I really, really don’t think he’ll run. But the chances he might seem to be improving by the day.
Byron York has the latest scoop:
Is Mitt Romney, who ran for the Republican presidential nomination and lost in 2008, ran again and won the nomination but lost the general election in 2012, really thinking about running yet again for president in 2016? Many Republicans have simply assumed not. Romney has seemed to discourage such talk in media appearances, and there has been a general belief that after losing as the party's nominee, the 67 year-old Romney would return to private life for good.
That belief is wrong. Romney is talking with advisers, consulting with his family, keeping a close eye on the emerging '16 Republican field, and carefully weighing the pluses and minuses of another run. That doesn't mean he will decide to do it, but it does mean that Mitt 2016 is a real possibility. Nearly all of Romney's 2012 circle of advisers, finance people, and close aides remains intact. Many developed an extraordinary loyalty to Romney, who, in turn, has kept in close touch with them. Romney talks to some of them quite frequently in conversations that cover daily news, foreign and domestic policy, Hillary Clinton, the Republican field -- everything that might touch on a 2016 campaign. "Virtually the entire advisory group that surrounded Mitt in 2012 are eager for him to run, almost to a man and a woman," says one plugged-in member of Romneyland.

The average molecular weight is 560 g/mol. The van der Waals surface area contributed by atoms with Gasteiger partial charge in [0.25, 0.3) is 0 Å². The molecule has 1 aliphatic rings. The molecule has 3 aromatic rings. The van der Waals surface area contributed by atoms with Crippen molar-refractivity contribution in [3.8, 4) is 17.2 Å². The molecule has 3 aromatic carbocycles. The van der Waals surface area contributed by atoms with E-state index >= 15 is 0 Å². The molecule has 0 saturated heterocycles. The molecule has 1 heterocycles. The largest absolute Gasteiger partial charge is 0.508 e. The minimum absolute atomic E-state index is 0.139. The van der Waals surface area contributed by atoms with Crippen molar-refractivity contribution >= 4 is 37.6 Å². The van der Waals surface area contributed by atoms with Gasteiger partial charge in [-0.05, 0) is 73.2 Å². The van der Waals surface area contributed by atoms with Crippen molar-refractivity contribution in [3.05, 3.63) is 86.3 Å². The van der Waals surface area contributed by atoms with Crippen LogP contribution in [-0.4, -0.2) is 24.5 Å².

York never goes as far as to say that Romney will take the plunge in 2016, only that Romneyworld is itching for a three-peat and overanalyzing everything he says in the hopes of finding any indication that he’s interested. But if you read the article in-full, there’s an X factor York touches on that even Romney himself can’t control: Jeb Bush.
If Bush runs, it seems clear that Romney would bow out. Ann Romney, for her part, said as much on Your World with Neil Cavuto earlier this week. But if he doesn’t -- and a center-right candidate doesn’t emerge from the fold -- who knows?
The Reagan comparison is irresistible for Romney supporters. The argument goes that if it took Ronald Reagan (of all people) three presidential runs to win the White House, maybe Romney should give it one final go.
I agree with Ann Romney that her husband would have been a "terrific" president. But the problem isn’t that he’s unqualified or inexperienced; it’s that he's distrusted by the base and has trouble winning elections.
Parting question: If Romney runs in 2016 (presuming he does secure the nomination again) will the outcome be any different than it was in 2012? Hmmm.